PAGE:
Open

Coming up

Don't miss

Replay


LATEST SHOWS

ENCORE!

Encore’s Year in Music

Read more

FOCUS

Hebron, a city where peace seems impossible

Read more

WEB NEWS

Web users criticize Sony for pulling "The Interview"

Read more

BUSINESS DAILY

Qatar Airways CEO: Traditional airlines 'inefficient'

Read more

BEYOND BUSINESS

Gastrodiplomacy: is French food losing its flair?

Read more

THE WORLD THIS WEEK

Viva La Evolucion! US and Cuba Move to Normalise Ties

Read more

LIFESTYLES

Creative Christmas confections

Read more

WEB NEWS

Web users react to Cuba and the US normalizing relations

Read more

WEB NEWS

Connected toys are a must-have for Christmas

Read more

Middle east

Syrian rebels overrun northern city of Raqa

Text by News Wires

Latest update : 2013-03-05

Syrian rebels took "near total control" of Raqa on Monday after days of fierce fighting, according to the Syrian Observatory for Human Rights. The northern city is strategically located on the Euphrates river near the Turkish border.

Syrian rebels battling troops loyal to President Bashar al-Assad overran Raqa on Monday after days of fierce fighting, and were now in  "near-total control" of the northern city, a watchdog reported.

"This is the first provincial capital in Syria where rebels have made such progress. They now have near-total control of Raqa city, except for some regime positions, including the military security and Baath party headquarters," Rami Abdel Rahman, the director of the Syrian Observatory for Human Rights, told AFP.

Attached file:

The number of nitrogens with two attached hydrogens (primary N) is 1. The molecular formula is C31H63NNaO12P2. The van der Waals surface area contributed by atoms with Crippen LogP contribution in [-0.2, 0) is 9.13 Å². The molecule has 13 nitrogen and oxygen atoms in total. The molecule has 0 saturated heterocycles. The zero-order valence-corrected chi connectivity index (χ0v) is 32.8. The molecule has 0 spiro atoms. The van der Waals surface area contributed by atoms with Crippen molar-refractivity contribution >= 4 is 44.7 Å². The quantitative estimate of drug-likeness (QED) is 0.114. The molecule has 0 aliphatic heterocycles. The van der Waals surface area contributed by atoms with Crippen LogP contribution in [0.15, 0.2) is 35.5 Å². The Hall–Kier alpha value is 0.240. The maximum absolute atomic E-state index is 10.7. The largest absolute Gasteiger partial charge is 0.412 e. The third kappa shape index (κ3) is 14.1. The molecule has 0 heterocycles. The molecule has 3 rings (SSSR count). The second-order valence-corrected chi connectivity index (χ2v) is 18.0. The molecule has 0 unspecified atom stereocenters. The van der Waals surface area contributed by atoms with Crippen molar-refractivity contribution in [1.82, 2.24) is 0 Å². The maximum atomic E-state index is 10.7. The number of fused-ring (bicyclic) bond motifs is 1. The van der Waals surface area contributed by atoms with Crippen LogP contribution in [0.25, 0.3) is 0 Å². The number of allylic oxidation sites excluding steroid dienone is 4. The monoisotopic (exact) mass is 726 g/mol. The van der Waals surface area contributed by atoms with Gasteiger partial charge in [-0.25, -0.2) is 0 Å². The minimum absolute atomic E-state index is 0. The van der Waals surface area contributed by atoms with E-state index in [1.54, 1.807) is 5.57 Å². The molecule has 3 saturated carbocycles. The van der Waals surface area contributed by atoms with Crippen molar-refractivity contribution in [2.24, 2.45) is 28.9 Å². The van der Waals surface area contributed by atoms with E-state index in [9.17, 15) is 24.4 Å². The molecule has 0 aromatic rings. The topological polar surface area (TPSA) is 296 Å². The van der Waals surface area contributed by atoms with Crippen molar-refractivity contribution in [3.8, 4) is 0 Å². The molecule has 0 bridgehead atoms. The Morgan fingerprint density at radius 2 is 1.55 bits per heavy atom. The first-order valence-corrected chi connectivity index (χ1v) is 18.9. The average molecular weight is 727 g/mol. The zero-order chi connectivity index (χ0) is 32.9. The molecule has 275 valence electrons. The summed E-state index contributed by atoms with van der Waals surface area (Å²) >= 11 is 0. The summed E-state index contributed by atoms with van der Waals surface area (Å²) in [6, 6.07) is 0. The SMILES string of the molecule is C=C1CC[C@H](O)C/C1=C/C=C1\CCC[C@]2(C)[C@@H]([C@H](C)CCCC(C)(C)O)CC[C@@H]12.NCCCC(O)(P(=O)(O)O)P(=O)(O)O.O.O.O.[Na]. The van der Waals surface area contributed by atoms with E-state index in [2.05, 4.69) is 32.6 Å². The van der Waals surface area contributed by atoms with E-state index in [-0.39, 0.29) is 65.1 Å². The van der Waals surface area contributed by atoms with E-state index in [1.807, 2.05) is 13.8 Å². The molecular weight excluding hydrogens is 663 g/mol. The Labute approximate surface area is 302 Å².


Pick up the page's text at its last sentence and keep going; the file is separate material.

According to the Observatory, Al-Nusra Front jihadists fought alongside other rebel groups in the battle for the northern city, strategically located on the Euphrates river near the Turkish border.

In Raqa, residents destroyed a statue of Assad’s father and predecessor Hafez, according to amateur video footage distributed by activists.

The Observatory reported that a police chief was killed and two senior security officials captured by the rebels.

"Rebels took the state security chief to Turkey," Abdel Rahman said, noting that the road linking Raqa to Turkey, including the border crossing at Tal al-Abyad, was under rebel control.

Raqa was once home to 240,000 residents, but some 800,000 people forced to flee violence in other parts of Syria have sought shelter there ever since the start of the conflict.

In recent weeks, rebel fighters cut off all the army’s supply routes leading to the city and escalated their attacks on checkpoints and other regime positions.

(AFP)

Date created : 2013-03-04

COMMENT(S)